It has been a goodly time since my last post so I thought I would put up some photos of the Kingston Food Festival that I attended during my last week in UK (woefully I missed the bigger and more awesome Battersea Park Food Festival despite already procuring the tickets for it). This does not mean I haven't been baking at home, although in this case it would be cooking as Nyonya kuihs tend to be steamed to chewy perfection. However, I am saving those up for when I return to UK and am buckling under the toils of an academic life.
Anyway, the Kingston Food Festival is an annual event lasting an entire week of Summer. This year saw restaurants flaunting promotions, a food trail (basically you plod along the 'trail' munching samples from various establishments), a cocktail competition, cooking demonstrations, tasting sessions, a massive market as well as an English beer, cider and wine festival. The weather was wonderful and I had a good time sampling the food and peering at stalls with my bf. There was an awesome fellow selling a multitude of different herbs, and a similar compatriot dealing with chilli's with the oddest names such as 'sweet wrinkled old man.' Needless to say I couldn't help myself purchasing a purple variation (called 'purple rain').
I also happened to taste the best falafels ever- the humble product of the 'Authentic Falafels' stall. Its exterior was a lovely golden brown with a crispiness unparalleled and inside it was delicate, achieving the optimal balance between overly dry crumbliness and soggy dense compression. I could also really taste the chickpeas (there have been a few disappointing occasions of flavourless falafels)! The falafels of my wrap happened also to be freshly fried, which truly incurred dreamy contentment.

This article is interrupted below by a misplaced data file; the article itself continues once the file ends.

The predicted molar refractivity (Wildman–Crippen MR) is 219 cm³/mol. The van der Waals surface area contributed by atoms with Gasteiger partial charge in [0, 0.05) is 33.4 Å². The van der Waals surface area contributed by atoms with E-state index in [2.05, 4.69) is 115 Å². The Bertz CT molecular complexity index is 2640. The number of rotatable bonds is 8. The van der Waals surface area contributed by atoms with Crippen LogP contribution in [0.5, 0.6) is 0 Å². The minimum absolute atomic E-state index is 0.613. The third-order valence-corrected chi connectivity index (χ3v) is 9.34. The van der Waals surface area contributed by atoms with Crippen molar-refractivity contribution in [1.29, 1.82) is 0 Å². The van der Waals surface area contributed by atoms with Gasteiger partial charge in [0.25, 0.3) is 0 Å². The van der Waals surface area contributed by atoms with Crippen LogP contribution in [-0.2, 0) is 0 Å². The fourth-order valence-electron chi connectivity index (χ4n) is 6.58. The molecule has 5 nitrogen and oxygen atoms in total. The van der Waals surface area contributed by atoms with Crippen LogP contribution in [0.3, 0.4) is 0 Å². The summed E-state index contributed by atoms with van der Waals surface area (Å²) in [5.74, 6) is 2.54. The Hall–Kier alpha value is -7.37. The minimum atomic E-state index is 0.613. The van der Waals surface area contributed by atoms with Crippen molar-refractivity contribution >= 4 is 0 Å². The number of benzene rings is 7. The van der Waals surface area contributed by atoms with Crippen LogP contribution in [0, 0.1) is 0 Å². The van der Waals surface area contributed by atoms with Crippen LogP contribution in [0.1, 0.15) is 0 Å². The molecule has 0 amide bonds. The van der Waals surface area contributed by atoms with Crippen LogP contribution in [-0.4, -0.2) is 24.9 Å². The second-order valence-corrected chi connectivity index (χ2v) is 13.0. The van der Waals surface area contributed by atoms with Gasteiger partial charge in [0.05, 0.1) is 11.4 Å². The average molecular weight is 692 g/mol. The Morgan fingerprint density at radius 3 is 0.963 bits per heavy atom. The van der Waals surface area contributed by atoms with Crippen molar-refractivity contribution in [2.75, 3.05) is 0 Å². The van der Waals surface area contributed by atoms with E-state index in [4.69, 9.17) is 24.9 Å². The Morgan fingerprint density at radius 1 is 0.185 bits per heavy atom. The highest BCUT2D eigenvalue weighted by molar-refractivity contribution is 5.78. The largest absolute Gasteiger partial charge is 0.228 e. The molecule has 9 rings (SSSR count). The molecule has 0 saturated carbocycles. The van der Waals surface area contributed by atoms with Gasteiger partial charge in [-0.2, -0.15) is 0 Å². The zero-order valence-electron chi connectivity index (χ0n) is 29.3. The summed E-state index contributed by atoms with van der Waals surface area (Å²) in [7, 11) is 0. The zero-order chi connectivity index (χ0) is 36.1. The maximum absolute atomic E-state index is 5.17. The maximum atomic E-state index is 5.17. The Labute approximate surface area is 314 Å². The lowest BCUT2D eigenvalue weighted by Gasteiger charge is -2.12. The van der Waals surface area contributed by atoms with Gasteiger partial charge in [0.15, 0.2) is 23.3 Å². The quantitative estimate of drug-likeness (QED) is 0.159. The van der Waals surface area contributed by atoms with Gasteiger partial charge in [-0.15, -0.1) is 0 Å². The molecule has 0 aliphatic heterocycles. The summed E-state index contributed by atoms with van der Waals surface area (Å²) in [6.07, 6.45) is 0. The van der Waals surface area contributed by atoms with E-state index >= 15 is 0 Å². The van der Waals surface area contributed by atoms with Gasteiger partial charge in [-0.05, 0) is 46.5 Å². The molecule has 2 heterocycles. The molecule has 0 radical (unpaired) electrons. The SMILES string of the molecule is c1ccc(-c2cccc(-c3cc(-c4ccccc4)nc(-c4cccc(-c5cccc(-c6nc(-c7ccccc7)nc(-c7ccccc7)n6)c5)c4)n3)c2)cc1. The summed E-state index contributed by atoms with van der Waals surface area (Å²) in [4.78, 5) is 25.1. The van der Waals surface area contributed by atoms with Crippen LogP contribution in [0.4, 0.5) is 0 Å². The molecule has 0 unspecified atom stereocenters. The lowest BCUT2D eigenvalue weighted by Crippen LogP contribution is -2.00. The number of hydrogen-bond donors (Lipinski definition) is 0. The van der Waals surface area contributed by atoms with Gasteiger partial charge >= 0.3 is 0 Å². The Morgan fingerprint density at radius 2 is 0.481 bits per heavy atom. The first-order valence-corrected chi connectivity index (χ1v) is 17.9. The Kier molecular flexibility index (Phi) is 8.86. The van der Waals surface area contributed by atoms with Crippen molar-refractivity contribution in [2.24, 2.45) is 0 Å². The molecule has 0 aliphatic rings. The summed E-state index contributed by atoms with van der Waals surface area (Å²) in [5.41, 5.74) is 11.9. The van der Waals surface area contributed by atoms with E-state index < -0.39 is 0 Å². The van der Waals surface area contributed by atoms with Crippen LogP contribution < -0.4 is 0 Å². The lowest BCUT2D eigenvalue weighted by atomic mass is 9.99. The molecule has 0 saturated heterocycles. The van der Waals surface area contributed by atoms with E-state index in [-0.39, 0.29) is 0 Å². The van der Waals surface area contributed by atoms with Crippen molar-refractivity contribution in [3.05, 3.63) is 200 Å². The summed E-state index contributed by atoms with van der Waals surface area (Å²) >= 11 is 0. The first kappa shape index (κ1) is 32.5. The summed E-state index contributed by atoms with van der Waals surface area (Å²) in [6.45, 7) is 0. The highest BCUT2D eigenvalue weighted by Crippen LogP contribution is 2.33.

The falafels were to me the crowning glory of the market, but I've also included photos of other foods. The chocolate twizzle that enticed us with its giant proportions (what you see in the background is a wooden bench it was placed upon) sadly turned out to be one of many awful factory churned specimens. Of more interest was the spiced rice and stew, handed to us by supporters of the 'African Positive Outlook' who also explained to us the vital role spice, or more specifically cloves, played in the African liberation. The Tuscan sausage with beautifully caramelised onions in ciabatta (the big photo) was a contribution from my bf who appallingly ignored other local offerings for Carluccio's.
Speaking of my bf, excitement is abrew for tonight he touches down in Malaysia, and shall be greeted by an exuberant figure waving a 21-day itinerary, meticulously planned out so the best of Malaysia may be experienced! For a while, this will soon become very much of a traveller's blog and extremely handy if you are contemplating a trip to Malaysia.
Anyway, here is a random idyllic picture of pretty Kingston, taken as we fed the swans doughy lumps of the chocolate twist.